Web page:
February 2 – The ESSA, the 26-member bookmaker betting integrity group, has announced 266 cases of suspicious betting being reported to relevant authorities in 2017, with 114 of them in the last quarter. Football made up 45 of the reported alerts.
Tennis beat football in terms of suspicious betting patterns with 160 alerts generated by the ESSA Early Warning System. Alerts covering other sports saw a marked increase, “spiking from 8% in 2016 and to 23% last year.”
In terms of geographical spread the ESSA said “Europe continues to lead the location of where sporting events have generated alerts, with a total of 144, equating to 54%, generated. Asia, 50 alerts, continues to fill the second spot, with 19% in total.”
For the three-year period 2015-17 has seen ESSA report 496 alerts across 13 different sports.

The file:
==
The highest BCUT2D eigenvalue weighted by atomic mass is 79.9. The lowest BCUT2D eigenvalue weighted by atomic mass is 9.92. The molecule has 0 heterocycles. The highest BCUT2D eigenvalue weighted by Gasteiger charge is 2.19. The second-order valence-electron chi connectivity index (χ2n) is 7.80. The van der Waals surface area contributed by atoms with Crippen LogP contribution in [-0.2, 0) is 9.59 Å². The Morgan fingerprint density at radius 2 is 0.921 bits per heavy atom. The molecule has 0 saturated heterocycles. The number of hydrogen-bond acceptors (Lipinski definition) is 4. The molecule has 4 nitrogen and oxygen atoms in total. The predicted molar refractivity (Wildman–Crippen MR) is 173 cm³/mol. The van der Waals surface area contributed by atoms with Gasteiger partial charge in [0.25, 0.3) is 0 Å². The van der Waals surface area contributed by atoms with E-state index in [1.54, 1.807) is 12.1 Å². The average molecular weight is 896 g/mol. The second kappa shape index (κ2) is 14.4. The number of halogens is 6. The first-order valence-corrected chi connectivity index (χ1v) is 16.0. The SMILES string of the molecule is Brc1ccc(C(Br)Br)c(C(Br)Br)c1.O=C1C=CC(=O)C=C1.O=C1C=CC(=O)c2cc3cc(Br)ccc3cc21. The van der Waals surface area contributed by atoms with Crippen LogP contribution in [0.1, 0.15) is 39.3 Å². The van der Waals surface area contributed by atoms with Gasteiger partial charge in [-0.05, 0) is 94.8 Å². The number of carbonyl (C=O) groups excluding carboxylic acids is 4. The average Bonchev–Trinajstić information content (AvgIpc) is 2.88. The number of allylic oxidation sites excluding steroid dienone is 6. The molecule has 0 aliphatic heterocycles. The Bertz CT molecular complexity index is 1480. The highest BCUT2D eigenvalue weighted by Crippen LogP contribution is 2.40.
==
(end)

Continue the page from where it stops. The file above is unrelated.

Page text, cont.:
Khalid Ali, ESSA Secretary General, said: “ The effectiveness of the association’s alert system, bolstered by an expanding membership, continues to be publicly recognised by key stakeholders. New information sharing agreements have also been put in place so that we can react more readily to changing trends and challenges to both our members’ businesses and our partners around the world.”
Ali said the association will engage in four anti-match-fixing projects during 2018, “part of our ongoing policy to participate in and promote integrity efforts on behalf of our members…
“The coming year is set to be another important period for the betting sector and integrity will again be high on the agenda. ESSA will continue to promote the adoption of proportionate and effective integrity policies and market regulations.” The ESSA provides an early warning system for detecting and deterring the corruption of ESSA members’ betting markets. ESSA members are all licensed bookmakers covered by national regulations. The body acts as an integrity lobbying arm in the corruption area and is a stakeholder in the betting policy forums at the European Commission and Council of Europe.
Contact the writer of this story at firstname.lastname@example.org